# Cyclic Groups of Order p q

## Theorem

Let $p, q$ be primes such that $p < q$ and $p$ does not divide $q - 1$.

Let $G$ be a group of order $p q$.

Then $G$ is cyclic.

## Proof 1

Let $H$ be a Sylow $p$-subgroup of $G$.

Let $K$ be a Sylow $q$-subgroup of $G$.

By the Fourth Sylow Theorem, the number of Sylow $p$-subgroups of $G$ is of the form $1 + k p$ and divides $p q$.

We have that $1 + k p$ cannot divide $p$.

Then $1 + k p$ must divide $q$.

But as $q$ is prime, either:

- $1 + k p = 1$

or:

- $1 + k p = q$

But:

\(\ds 1 + k p\) | \(=\) | \(\ds q\) | ||||||||||||

\(\ds \leadsto \ \ \) | \(\ds k p\) | \(=\) | \(\ds q - 1\) | |||||||||||

\(\ds \leadsto \ \ \) | \(\ds p\) | \(\divides\) | \(\ds q - 1\) |

which contradicts our condition that $p$ does not divide $q - 1$.

Hence $1 + k p = 1$.

Thus there is only one Sylow $p$-subgroup of $G$.

Similarly, there is only one Sylow $q$-subgroup of $G$.

Thus, by Sylow $p$-Subgroup is Unique iff Normal, $H$ and $K$ are normal subgroups of $G$.

Let $H = \gen x$ and $K = \gen y$.

To show $G$ is cyclic, it is sufficient to show that $x$ and $y$ commute, because then:

- $\order {x y} = \order x \order y = p q$

where $\order x$ denotes the order of $x$ in $G$.

Since $H$ and $K$ are normal:

- $x y x^{-1} y^{-1} = \paren {x y x^{-1} } y^{-1} \in K y^{-1} = K$

and

- $x y x^{-1} y^{-1} = x \paren {y x ^{-1} y^{-1} } \in x H = H$

Now suppose $a \in H \cap K$.

Then:

\(\ds \order a\) | \(\divides\) | \(\ds p\) | ||||||||||||

\(\, \ds \land \, \) | \(\ds \order a\) | \(\divides\) | \(\ds q\) | |||||||||||

\(\ds \leadsto \ \ \) | \(\ds \order a\) | \(=\) | \(\ds 1\) | |||||||||||

\(\ds \leadsto \ \ \) | \(\ds a\) | \(=\) | \(\ds e\) |

where $e$ is the identity of $G$.

Thus:

- $x y x^{-1}y^{-1} \in K \cap H = e$

Hence $x y = y x$ and the result follows.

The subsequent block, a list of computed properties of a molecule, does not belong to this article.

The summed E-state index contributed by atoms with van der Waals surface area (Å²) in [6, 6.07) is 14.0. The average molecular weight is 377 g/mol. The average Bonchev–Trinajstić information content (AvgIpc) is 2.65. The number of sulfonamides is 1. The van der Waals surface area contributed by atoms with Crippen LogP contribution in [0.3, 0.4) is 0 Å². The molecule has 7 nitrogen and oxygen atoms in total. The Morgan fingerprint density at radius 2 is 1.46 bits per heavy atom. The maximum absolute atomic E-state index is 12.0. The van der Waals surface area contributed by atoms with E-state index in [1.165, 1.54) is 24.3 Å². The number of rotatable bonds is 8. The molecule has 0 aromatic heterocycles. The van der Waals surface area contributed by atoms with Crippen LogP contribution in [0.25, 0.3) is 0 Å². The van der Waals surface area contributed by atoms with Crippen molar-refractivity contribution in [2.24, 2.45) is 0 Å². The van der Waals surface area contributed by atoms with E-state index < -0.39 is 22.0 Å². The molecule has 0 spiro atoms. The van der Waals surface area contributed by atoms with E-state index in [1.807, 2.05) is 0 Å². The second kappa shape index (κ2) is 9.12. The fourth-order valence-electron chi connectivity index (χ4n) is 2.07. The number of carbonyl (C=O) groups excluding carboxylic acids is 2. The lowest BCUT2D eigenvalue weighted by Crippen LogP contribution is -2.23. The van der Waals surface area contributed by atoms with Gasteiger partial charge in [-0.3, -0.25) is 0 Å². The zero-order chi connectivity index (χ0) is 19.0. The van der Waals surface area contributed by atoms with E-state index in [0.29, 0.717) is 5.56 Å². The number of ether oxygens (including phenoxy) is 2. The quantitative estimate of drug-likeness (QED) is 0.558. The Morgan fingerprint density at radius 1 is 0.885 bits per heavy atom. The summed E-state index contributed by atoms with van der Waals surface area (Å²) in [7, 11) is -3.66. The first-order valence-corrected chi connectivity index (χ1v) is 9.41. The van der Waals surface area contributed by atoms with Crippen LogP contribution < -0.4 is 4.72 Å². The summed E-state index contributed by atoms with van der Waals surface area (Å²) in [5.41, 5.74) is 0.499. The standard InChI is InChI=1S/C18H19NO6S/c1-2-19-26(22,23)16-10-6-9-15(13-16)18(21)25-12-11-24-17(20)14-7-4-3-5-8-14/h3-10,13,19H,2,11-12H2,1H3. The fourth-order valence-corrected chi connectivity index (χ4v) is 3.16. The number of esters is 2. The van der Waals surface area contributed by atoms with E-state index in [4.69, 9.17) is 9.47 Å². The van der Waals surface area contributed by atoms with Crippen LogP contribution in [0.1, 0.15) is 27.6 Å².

$\blacksquare$

## Proof 2

Let $H$ be a Sylow $p$-subgroup of $G$.

Let $K$ be a Sylow $q$-subgroup of $G$.

By the Fourth Sylow Theorem, the number of Sylow $p$-subgroups of $G$ is of the form $1 + k p$ and divides $p q$.

We have that $1 + k p$ cannot divide $p$.

Then $1 + k p$ must divide $q$.

But as $q$ is prime, either:

- $1 + k p = 1$

or:

- $1 + k p = q$

But:

\(\ds 1 + k p\) | \(=\) | \(\ds q\) | ||||||||||||

\(\ds \leadsto \ \ \) | \(\ds k p\) | \(=\) | \(\ds q - 1\) | |||||||||||

\(\ds \leadsto \ \ \) | \(\ds p\) | \(\divides\) | \(\ds q - 1\) |

which contradicts our condition that $p$ does not divide $q - 1$.

Hence $1 + k p = 1$.

Thus there is only one Sylow $p$-subgroup of $G$.

Similarly, there is only one Sylow $q$-subgroup of $G$.

Let the Sylow $p$-subgroup of $G$ be denoted $P$.

Let the Sylow $q$-subgroup of $G$ be denoted $Q$.

We have that:

- $P \cap Q = \set e$

where $e$ is the identity element of $G$.

Hence in $P \cup Q$ there are $q + p - 1$ elements.

As $p q \ge 2 q > q + p - 1$, there exists a non- identity element in $G$ that is not in $H$ or $K$.

Its order must be $p q$.

Hence, by definition, $G$ is cyclic.

$\blacksquare$

## Also see

- Group Direct Product of Cyclic Groups: a similar result which can often be confused with this one.

## Sources

- 1971: Allan Clark:
*Elements of Abstract Algebra*... (previous) ... (next): Chapter $2$: The Sylow Theorems: $\S 59 \alpha$